George Psarakis LL.M. (mult.), PgCert
Summary: What do DOL, MEGA, Alpha Grissin, Axon, LAZARIDIS SA, Skaramanga Shipyards, Kypriotis Group and EKTASIS have in common? All of the above companies were confronted with the banks in order to rapidly divest their assets after the use of the "Dendias Law" (Law 4307/2014). This article analyses the conditions for the application of the law and the practice of the Greek courts (case law) to date.
What do DOL, MEGA, Alpha Grissin, Axon, LAZARIDIS S.A., Skaramanga Shipyards, Kypriotis Group and EKTASIS have in common? All of the above companies were confronted with the banks in order to rapidly divest their assets after the use of the "Dendias Law" (Law 4307/2014). In some cases the court decision is expected in the near future (EKTASIS, AXON) while for others the divestment process has already been completed. It should be noted that in four cases the banks' applications were rejected in the first instance (most recently the rejection of the application against Kypriotis Group), with one of the four decisions being overturned in favour of the banks at the Court of Appeal. A "super weapon" in the hands of credit institutions, the "Dendias Law" has been used several times over the last two years to rapidly liquidate business assets, in particular divestment of hotels. The old management is removed immediately upon the issuance of the court order, the management is taken over by a person recommended by the bank, who proceeds to sell the business as a whole or in branches, through a public bidding process, paying off the creditors of the business from the sale price. The logic is that since the old management could not save the company, it is unfair to continue to control it at the expense of its creditors (employees, banks, suppliers, etc.).
The procedure is relatively simple:
1. Creditors holding more than 40% of a company's liabilities, including at least one credit institution, file a petition with the Court of Justice and within a few months a decision is issued to initiate liquidation proceedings, provided that the following conditions, in particular, are met, in turn: a) the company has stopped making payments, or b) for two consecutive years the company's total equity capital has fallen below one tenth (1/10) of the share capital for a public limited company and ½ of the share capital for an incorporated company (from 1/10).
2. After the decision has been issued, an insolvency administrator (a first class accountant, a statutory auditor or a lawyer from the register of insolvency administrators) takes over the management of the company's current affairs and the conduct of the public tender procedure for its assets. The entire procedure must be completed within 12 months of the decision.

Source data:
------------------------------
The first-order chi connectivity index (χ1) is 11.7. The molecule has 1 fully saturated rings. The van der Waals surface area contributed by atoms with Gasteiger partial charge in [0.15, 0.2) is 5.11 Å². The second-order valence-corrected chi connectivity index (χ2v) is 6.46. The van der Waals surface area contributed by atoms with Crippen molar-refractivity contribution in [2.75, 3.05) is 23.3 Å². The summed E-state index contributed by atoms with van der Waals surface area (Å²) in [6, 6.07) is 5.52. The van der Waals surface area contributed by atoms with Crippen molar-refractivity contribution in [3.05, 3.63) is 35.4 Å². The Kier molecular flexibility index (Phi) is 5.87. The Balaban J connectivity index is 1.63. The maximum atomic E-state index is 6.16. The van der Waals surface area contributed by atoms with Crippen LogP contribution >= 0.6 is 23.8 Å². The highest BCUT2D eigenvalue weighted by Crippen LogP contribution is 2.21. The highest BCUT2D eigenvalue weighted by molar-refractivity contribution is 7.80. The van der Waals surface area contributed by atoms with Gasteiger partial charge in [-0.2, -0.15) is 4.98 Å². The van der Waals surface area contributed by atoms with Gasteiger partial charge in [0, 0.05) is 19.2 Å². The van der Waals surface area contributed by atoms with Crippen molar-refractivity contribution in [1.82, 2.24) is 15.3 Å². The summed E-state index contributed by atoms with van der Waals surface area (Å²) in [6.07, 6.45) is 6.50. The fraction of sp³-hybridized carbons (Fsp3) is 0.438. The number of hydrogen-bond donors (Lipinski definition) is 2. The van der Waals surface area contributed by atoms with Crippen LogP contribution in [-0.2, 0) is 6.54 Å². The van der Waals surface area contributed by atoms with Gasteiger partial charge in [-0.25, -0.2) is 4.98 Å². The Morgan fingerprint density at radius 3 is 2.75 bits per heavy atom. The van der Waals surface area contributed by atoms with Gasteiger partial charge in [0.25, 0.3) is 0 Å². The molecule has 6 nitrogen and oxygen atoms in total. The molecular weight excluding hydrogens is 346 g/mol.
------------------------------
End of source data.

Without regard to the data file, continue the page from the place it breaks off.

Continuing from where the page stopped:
3. Thereafter, the proceeds of the sale of the undertaking's assets shall be used to meet its obligations to creditors, including the credit institutions which have initiated the special administration procedure.
Although the procedure is called 'special administration', it is in fact a procedure for the sale, or liquidation, of the assets of the undertaking. The operator of the enterprise loses its assets, leaving an empty 'carcass', while the enterprise itself passes into the hands of another operator. Whereas in other reorganisation procedures, e.g. an application under Article 99 of the Bankruptcy Code, the company continues to operate under the same entity, which may or may not be the one responsible for the insolvency situation in which it finds itself, in the special administration procedure, it is the entity that changes first.
It is only natural that this procedure should be the most aggressive towards strategic defaulters, since it deprives them of immediate, rapid and very effective control of their assets. In fact, once the credit institutions have filed the application, the entity cannot file any reorganisation petition, etc. In other words, as soon as the application for special administration is filed by the banks, all the protection measures available to the entity itself are frozen until a decision is taken on the banks' application.
The positive aspects of the procedure for credit institutions are, inter alia, that:
a) The credit institution is valued as a set of intangible and intangible assets, whereas, for example, in the event of an auction of its individual properties, no price can be given for the clientele of the institution.
b) The special administrator may, prior to the auction, 'communicate' the intended sale, e.g. by advertising it through the media and by promoting the particular value of the business. In the same context, meetings with potential bidders and demonstrations of the assets (through on-site visits, etc.) may take place.